The opposite of punitive school measures

'Restorative practice' in education reduces reliance on punitive measures such as suspensions and expulsions, creating safer environment, explains Healy Jones. So do why NZ schools tend to drop it just years after bringing it in?

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Every day schools remove students from their classrooms and schools in frustration with their inability to adhere to school rules. We know this type of punitive action can result in poor outcomes for students, including lowered academic achievement, increased rates of dropping out of school and, most worryingly, increased chances of imprisonment later in life. Yet schools often believe they have few alternatives.

Over the past two decades, ‘restorative justice’ has emerged internationally as an alternative to the traditional punitive punishment model. It seeks to repair harm through rebuilding broken relationships by focusing on a collective resolution of perceived behavioural problems rather than blaming the student(s) involved.

When using restorative approaches, schools know they are not ‘justice’ centres, so more frequently use the term ‘restorative practice’, recognising they are communities where harm can be repaired through the restoration of relationships.

Restorative practice initiatives in schools have proven beneficial in many ways, including reducing reliance on punitive measures such as suspensions and expulsions, and creating safer, more inclusive environments.

However, evidence is emerging that Aotearoa New Zealand schools frequently adopt this idea enthusiastically, only to drop it a few years later, as restorative practice is often time-consuming and requires commitment to implement well.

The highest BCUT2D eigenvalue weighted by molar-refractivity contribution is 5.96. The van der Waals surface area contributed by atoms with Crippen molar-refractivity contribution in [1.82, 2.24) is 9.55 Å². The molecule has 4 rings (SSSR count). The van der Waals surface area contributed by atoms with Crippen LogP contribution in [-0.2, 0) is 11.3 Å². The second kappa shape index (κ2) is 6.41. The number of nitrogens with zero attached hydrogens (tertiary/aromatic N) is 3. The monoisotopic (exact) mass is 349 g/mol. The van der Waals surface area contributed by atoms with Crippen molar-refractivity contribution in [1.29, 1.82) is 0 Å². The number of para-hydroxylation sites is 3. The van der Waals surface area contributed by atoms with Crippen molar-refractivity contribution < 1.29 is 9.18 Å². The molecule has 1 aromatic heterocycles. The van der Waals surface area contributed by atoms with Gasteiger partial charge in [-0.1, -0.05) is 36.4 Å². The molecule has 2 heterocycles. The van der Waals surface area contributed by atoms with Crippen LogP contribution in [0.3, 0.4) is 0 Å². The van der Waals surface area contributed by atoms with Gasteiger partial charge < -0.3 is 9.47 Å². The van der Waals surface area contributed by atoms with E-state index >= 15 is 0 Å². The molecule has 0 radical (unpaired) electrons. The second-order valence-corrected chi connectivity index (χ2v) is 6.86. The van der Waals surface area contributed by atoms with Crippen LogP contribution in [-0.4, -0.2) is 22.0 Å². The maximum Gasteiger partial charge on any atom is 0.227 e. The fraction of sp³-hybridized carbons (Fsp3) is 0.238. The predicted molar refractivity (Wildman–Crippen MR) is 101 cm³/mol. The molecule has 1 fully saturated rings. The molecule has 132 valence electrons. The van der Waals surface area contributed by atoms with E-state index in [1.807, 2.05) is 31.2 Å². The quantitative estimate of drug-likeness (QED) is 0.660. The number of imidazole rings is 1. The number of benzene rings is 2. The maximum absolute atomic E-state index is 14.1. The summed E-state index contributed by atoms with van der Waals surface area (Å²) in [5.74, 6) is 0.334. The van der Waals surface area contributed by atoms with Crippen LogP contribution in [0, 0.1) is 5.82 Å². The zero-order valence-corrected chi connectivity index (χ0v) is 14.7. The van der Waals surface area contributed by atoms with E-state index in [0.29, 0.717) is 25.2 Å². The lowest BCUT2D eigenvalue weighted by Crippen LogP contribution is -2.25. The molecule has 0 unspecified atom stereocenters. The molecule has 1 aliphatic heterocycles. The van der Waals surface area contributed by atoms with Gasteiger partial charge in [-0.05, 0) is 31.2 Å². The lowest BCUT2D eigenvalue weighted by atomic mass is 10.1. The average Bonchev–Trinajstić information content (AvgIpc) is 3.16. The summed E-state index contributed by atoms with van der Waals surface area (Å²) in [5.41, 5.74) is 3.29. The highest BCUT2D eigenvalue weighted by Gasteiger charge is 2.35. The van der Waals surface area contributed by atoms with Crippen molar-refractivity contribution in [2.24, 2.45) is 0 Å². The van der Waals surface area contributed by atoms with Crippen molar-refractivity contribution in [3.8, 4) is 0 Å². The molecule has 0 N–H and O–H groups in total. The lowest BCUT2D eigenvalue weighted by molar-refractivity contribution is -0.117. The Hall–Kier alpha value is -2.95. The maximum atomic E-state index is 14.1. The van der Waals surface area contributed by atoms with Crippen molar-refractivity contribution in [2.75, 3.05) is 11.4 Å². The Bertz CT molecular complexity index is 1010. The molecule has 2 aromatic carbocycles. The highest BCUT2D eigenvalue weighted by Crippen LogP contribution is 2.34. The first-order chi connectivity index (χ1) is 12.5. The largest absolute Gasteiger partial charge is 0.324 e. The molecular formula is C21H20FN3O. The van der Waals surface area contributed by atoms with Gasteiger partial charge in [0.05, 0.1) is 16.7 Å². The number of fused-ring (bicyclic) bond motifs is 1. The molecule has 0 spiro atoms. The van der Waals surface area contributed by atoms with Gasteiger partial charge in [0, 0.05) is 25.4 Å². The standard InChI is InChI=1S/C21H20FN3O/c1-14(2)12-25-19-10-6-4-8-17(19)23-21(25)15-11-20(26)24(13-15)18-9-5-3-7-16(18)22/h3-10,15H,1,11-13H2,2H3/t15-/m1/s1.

My Master’s thesis explores what it takes for schools to integrate and sustain restorative practice.

My research, completed during the Covid-19 lockdowns, focused on three schools that had retained restorative practice for eight or more years. I visited each school and interviewed key figures (e.g. principals, deans, teachers, restorative practice facilitators) to learn how and why the schools remained committed to restorative practice.

I found that across the three schools, the context and school environment significantly shaped how restorative practice was integrated, with schools and their communities that believed RP was needed and would make a difference more ready to adopt the practice.

This readiness was also indicated by previous programmes the school had been involved in. At one of the schools, readiness for change was formed through a synergy between involvement in Te Kotahitanga (a programme to support Māori success) and an emphasis on ways of teaching that built relationships between teachers and students. Importantly, this approach supported the themes of restorative practice, which recognises the significance of relationships in shaping wellbeing and behaviour, and embraces the culture and identity of an individual student.

The schools that had integrated the practice deeply also demonstrated this through physical reminders of the programme. This included posters on walls and references to restorative practice in newsletters to parents and on the school website.

School leadership and resourcing are also important. Across the schools, senior management teams showed they valued restorative practice strongly by increased resources for it, training staff, holding community workshops, and in two of the schools appointing a specific restorative practice facilitator.

For these deeply committed schools, the change had taken five to seven years. This had involved dealing with misconceptions that restorative practice is a ‘soft’ option and required a fundamental shift in school culture and assumptions. Instead of an add-on, it had become “what we do here – it’s who we are”, said one principal.

Students, teachers and families all asked for it as the default practice. In the words of one teacher, the difference was that “our students here know that there is an adult here that cares and … they know that there is someone to go to that will actually fix the problem rather than punish them for it”.

by Healy Jones

This article was written with the assistance of Dr Bronwyn Wood from the School of Education at Te Herenga Waka – Victoria University of Wellington.

Read the original article on Newsroom.